That post title might sound snotty, but I assure you that I mean it in just the opposite sense. I’m inspired by Corey Robin’s piece about riding the subway in order to find the time and space to read books, inspired by this essay by Tim Parks about how hard it is to read books these days. Both are well worth your time.
Corey says plainly that it’s the internet that has made reading harder for him, and I admire and value his forthrightness. That is the kind of claim we’re mostly supposed to be too cool to make. The internet has an immune system, a tendency to produce pushback and resistance to arguments not just about the drawbacks and downsides of endless internet connectivity, but to the very notion of moderation in our use. There is something about the habitual aspects of the internet, the “more, now, again” aspects, that couple with the vague sense of embarrassment we feel about constant internet use to produce a default posture of insecurity and defensiveness about these behaviors. People somehow feel judged about taking part in behaviors that are immensely popular and common and which have the blessings of the entirety of our capitalist system. For every essay by Nick Carr or Evgeny Morozov, there are a dozen that refute, rebut, and denigrate such concerns. But I think that Corey and others are right to say that many of us have lost the ability to concentrate on one thing at a time, to not constantly buzz between different tabs and devices and apps, constantly. I think it is hard to sit and read just one thing, and I think that is a shame, because there are types of pleasure (yes, pleasure) and growth that can only come with that kind of concentration.
But the good news is that you can get it back, and it’ll be easier than you think. Start reading, and then be mindful of how often you’re distracted, how often you feel the need to whip out your phone, and how often you succumb to it. Keep track, and resolve to give in a little bit less. You don’t have to achieve unconditional victory. Learn to delay. Push it off a little bit more. Set a goal for yourself: I can only check my phone if I get through these next three pages. From this time until this time, I read words off of a page and do nothing else. Is it a little sad for a lifelong bookworm like me to have to set these sort of goals, to bribe myself, to need rules to keep reading? Sure, in a sense. But I keep reading, and you can, too. A good way to start the habit is just to find something compulsively readable, even if its readable in a way that sacrifices the depth that we often turn to books for. Michael Crichton works wonderfully for me in that sense, but whatever it takes. Young adult books can be great for this purpose. Whatever keeps you turning the page. And then you gather momentum and it gets a little bit easier and a little bit easier…. But there are individual moments where you’ll feel weak, and then you just have to decide: I’m making my mind up to do this.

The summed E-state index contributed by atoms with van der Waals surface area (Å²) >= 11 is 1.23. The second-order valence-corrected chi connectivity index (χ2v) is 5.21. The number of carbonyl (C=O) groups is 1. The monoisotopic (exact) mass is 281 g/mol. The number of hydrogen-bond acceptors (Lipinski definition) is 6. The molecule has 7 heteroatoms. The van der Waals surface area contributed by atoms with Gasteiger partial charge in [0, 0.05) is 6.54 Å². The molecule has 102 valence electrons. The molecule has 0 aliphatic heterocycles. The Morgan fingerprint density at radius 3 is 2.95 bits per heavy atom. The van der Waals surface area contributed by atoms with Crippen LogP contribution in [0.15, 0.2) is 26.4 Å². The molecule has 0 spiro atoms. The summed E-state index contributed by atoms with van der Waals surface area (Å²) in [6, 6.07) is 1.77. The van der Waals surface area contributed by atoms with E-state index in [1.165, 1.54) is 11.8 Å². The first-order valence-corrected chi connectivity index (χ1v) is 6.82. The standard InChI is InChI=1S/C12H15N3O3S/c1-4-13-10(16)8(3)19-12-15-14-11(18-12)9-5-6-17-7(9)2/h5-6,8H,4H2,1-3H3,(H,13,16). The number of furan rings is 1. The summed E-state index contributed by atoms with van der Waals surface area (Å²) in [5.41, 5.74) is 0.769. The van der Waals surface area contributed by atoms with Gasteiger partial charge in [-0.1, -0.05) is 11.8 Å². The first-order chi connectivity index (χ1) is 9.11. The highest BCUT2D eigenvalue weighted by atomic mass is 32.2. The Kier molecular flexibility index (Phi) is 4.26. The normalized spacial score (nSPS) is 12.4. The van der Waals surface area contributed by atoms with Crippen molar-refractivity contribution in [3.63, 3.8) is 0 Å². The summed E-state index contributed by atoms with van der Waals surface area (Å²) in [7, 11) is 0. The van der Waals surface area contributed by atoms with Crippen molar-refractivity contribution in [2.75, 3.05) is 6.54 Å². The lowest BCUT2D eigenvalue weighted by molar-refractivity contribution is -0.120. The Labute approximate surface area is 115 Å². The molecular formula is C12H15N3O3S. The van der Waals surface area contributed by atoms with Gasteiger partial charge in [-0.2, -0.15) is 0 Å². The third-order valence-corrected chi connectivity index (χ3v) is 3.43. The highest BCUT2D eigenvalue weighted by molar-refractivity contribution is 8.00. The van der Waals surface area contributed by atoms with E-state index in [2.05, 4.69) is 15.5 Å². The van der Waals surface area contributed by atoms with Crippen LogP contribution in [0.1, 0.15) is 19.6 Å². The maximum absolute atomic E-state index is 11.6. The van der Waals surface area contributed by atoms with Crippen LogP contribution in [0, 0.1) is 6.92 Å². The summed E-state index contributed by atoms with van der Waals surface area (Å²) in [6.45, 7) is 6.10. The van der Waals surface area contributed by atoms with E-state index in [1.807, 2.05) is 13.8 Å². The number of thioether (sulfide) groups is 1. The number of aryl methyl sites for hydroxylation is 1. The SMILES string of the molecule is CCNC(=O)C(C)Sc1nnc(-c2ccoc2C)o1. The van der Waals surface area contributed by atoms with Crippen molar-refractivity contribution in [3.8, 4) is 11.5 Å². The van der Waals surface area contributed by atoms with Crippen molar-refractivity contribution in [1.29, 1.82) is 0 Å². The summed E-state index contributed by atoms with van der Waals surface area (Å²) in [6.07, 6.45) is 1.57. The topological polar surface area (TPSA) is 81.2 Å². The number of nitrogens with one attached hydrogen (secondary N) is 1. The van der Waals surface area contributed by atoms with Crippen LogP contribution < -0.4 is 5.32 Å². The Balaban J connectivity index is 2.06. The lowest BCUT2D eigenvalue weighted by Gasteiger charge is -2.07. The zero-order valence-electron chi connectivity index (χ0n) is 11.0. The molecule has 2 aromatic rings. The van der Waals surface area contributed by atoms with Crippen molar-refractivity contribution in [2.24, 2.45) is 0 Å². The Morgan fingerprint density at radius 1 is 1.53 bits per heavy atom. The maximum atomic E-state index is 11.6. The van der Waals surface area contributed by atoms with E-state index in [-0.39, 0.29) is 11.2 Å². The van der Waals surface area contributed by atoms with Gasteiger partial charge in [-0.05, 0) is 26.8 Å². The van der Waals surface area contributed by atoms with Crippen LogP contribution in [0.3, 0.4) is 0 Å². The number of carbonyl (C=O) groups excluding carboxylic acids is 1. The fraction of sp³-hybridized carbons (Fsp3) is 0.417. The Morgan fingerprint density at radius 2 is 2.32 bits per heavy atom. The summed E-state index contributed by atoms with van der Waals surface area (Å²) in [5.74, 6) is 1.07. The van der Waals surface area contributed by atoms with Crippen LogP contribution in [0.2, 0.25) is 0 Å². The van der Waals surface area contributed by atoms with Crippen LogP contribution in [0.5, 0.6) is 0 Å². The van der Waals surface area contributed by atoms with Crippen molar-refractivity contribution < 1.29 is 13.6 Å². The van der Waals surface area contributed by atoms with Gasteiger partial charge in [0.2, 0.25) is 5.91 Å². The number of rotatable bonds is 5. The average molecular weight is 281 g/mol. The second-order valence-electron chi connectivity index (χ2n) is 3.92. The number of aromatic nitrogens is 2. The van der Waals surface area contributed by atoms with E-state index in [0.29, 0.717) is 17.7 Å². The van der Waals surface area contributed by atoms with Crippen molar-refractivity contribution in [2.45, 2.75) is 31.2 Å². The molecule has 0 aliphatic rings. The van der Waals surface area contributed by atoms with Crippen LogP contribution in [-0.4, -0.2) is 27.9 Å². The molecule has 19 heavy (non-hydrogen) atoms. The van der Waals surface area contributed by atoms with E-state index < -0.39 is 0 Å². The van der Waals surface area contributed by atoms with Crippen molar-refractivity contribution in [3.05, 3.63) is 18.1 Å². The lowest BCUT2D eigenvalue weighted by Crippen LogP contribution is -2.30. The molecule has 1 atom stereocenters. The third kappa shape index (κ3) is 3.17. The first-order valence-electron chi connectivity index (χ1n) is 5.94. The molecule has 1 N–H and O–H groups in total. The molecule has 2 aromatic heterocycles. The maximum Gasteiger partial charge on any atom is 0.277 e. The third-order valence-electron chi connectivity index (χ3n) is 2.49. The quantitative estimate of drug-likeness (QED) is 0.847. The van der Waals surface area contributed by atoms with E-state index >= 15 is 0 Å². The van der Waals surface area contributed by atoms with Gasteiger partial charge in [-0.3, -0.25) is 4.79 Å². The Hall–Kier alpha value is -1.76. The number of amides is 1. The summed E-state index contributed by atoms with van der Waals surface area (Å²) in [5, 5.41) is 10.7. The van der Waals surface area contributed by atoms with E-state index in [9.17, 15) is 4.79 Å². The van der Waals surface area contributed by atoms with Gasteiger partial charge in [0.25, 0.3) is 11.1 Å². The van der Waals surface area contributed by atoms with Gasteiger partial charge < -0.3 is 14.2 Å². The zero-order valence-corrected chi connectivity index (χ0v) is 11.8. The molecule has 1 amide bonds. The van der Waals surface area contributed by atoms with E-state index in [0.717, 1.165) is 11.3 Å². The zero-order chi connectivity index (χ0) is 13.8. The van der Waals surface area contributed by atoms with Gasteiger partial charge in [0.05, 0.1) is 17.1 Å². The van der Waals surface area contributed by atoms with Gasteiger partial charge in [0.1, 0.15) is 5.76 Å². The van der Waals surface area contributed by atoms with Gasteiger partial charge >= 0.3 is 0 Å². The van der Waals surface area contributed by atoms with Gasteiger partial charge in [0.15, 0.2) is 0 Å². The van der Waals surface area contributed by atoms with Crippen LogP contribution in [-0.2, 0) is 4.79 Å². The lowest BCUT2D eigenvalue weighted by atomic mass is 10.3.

My recommendation to anyone, but particularly to anyone who wants to restart their habit of regular reading of book-length work, is a project book.
Now already I know that some people will blanch; “project” sounds like work, and a lot of people endorse Alan Jacobs’s sensible advice to read at whim. Well, yes: what I’m advocating is a kind of work. But it’s a kind of work that’s designed to create pleasure, to be enjoyed eventually if not immediately. A project book is a book that you choose that, by its nature, cannot be read both quickly and deeply. It’s a book that intimidates you on purpose. And given that Alan wrote a whole book about the importance and fun of reading books at a time when it’s hard to concentrate, I think he understands just what I mean.